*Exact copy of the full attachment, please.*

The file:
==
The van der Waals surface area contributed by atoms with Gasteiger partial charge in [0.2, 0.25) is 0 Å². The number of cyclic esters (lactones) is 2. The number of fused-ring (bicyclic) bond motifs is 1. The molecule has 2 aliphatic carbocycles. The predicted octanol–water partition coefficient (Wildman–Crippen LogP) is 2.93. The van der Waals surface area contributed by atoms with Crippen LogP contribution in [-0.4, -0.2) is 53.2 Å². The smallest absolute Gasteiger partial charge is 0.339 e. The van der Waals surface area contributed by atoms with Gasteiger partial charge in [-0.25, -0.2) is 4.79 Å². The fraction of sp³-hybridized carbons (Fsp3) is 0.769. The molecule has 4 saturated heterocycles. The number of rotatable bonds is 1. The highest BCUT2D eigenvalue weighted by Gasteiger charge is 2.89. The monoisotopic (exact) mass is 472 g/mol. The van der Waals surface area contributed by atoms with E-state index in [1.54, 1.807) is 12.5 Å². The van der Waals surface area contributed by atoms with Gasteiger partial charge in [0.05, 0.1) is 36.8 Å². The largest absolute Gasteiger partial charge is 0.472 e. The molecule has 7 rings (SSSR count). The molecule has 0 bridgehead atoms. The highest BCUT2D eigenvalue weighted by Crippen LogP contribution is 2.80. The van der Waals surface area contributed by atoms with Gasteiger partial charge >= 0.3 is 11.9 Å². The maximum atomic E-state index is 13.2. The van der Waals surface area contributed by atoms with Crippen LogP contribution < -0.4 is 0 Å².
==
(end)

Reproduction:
The van der Waals surface area contributed by atoms with Gasteiger partial charge in [0.2, 0.25) is 0 Å². The number of cyclic esters (lactones) is 2. The number of fused-ring (bicyclic) bond motifs is 1. The molecule has 2 aliphatic carbocycles. The predicted octanol–water partition coefficient (Wildman–Crippen LogP) is 2.93. The van der Waals surface area contributed by atoms with Crippen LogP contribution in [-0.4, -0.2) is 53.2 Å². The smallest absolute Gasteiger partial charge is 0.339 e. The van der Waals surface area contributed by atoms with Gasteiger partial charge in [-0.25, -0.2) is 4.79 Å². The fraction of sp³-hybridized carbons (Fsp3) is 0.769. The molecule has 4 saturated heterocycles. The number of rotatable bonds is 1. The highest BCUT2D eigenvalue weighted by Gasteiger charge is 2.89. The monoisotopic (exact) mass is 472 g/mol. The van der Waals surface area contributed by atoms with E-state index in [1.54, 1.807) is 12.5 Å². The van der Waals surface area contributed by atoms with Gasteiger partial charge in [0.05, 0.1) is 36.8 Å². The largest absolute Gasteiger partial charge is 0.472 e. The molecule has 7 rings (SSSR count). The molecule has 0 bridgehead atoms. The highest BCUT2D eigenvalue weighted by Crippen LogP contribution is 2.80. The van der Waals surface area contributed by atoms with Gasteiger partial charge >= 0.3 is 11.9 Å². The maximum atomic E-state index is 13.2. The van der Waals surface area contributed by atoms with Crippen LogP contribution < -0.4 is 0 Å².